Restrictive licenses concerning intellectual property rights (§ 17 GWB) or know-how (§ 18 GWB) are increasingly subject only to prevailing EU competition law with its detailed block exemptions, and therefore had few importance for the FCO practice in recent years. These provisions have been partly adapted to EU law.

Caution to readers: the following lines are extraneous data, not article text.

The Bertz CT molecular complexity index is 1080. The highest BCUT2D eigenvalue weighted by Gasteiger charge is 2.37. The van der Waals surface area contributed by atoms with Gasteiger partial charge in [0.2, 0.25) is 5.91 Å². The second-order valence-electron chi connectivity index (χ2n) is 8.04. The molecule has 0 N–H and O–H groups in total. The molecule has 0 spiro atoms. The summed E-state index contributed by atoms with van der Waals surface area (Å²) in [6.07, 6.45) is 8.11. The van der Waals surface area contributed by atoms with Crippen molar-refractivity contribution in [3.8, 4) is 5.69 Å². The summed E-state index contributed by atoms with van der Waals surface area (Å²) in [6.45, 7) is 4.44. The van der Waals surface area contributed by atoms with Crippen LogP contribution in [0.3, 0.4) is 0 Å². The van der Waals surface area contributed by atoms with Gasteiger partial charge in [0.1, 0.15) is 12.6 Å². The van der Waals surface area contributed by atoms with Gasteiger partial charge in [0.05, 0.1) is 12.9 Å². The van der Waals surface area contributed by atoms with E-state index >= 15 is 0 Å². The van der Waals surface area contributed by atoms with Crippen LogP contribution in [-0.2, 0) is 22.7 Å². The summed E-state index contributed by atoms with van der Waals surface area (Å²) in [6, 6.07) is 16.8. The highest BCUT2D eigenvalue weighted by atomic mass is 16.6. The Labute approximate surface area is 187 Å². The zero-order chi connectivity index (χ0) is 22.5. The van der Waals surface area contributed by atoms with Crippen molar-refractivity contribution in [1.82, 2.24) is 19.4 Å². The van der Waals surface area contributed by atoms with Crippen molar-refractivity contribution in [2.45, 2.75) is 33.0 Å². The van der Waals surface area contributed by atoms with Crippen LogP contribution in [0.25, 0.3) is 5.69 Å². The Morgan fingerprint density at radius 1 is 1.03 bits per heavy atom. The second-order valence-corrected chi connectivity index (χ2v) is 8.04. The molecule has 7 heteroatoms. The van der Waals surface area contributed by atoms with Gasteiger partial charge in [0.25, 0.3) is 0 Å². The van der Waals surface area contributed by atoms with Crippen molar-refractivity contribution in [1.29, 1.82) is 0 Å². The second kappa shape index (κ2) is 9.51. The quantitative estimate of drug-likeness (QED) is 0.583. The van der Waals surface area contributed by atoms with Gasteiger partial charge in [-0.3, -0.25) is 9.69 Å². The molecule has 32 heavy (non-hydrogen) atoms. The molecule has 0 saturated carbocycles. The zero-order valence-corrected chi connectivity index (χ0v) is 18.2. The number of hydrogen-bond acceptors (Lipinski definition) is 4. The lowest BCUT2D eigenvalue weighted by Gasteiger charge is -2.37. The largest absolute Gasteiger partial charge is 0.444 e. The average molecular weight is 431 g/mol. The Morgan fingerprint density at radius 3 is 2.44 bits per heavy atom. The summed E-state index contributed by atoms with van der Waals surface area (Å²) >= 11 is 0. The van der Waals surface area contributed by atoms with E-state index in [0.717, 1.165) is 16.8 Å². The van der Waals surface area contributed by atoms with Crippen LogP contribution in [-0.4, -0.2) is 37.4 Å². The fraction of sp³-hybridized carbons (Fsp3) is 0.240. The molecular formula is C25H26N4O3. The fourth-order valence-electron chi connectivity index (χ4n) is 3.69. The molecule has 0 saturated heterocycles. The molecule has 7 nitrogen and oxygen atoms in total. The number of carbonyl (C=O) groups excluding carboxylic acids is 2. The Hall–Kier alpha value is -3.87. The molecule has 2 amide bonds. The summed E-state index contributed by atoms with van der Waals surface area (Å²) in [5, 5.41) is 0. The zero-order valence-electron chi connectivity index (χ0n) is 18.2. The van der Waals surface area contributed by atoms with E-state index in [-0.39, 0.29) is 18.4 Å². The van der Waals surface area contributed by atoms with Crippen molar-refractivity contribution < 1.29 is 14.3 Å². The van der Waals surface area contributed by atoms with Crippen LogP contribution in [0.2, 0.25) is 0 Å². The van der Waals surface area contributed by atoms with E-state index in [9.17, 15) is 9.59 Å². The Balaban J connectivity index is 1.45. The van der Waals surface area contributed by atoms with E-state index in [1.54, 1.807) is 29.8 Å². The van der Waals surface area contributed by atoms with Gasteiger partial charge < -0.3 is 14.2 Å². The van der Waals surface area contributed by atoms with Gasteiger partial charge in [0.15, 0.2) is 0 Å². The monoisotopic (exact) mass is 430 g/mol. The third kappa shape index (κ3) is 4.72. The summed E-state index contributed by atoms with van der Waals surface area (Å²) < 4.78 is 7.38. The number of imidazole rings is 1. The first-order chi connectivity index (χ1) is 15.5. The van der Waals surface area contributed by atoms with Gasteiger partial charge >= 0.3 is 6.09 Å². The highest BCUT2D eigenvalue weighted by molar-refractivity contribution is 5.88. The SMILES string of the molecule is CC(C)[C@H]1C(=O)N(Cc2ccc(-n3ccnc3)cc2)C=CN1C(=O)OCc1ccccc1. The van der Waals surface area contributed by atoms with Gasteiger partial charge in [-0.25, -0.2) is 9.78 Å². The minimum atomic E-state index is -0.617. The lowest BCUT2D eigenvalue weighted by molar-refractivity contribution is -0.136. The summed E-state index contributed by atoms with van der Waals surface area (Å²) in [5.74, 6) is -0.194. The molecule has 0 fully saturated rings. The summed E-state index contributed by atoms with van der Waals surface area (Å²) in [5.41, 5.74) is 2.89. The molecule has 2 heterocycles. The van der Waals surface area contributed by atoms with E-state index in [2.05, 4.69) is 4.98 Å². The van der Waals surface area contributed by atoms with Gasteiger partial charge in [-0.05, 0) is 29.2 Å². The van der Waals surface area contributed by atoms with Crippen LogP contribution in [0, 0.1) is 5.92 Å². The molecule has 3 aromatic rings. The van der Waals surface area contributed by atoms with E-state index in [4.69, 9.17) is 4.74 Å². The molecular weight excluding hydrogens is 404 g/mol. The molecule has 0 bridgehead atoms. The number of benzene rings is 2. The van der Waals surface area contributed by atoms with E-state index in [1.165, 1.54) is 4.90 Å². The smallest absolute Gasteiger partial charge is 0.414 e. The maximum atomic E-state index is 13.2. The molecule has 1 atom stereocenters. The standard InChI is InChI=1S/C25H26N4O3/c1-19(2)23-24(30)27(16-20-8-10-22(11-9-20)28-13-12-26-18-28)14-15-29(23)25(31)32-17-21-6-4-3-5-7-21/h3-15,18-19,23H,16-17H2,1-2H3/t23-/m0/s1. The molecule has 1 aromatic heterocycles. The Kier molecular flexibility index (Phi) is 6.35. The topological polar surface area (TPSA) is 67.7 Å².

Concerning vertical restraints other than resale price maintenance, the supervisory powers of the cartel authorities in § 18 GWB o.v. have been simplified and incorporated in § 16 GWB. The cartel authority may declare agreements between enterprises for the sale of goods or commercial services to be void and forbid the implementation of new, similar agreements, insofar as the agreements impose on one of the parties (1) restrictions as to its freedom to use the supplied goods, other goods or commercial services, (2) restrictions as to the purchase of other goods or commercial services from, or their sale to, third parties, (3) restrictions as to the sale of the supplied goods to third parties, or (4) an obligation to accept goods or commercial services not related to the subject-matter of the agreements by their nature or trade customs. Furthermore, a decision of the cartel authority requires that such restrictions substantially impair competition in the market for these or other goods or commercial services. Section16 GWB is not directly enforceable by private parties but lies within the discretion of the cartel authorities. Therefore, tying arrangements and other vertical restraints are not prohibited per se. However, they may fall under § 19 or § 20 GWB if exercised by market-dominating enterprises. Also, if they have an effect on trade between Member States, they may fall under Articles 85, 86 EEC Treaty.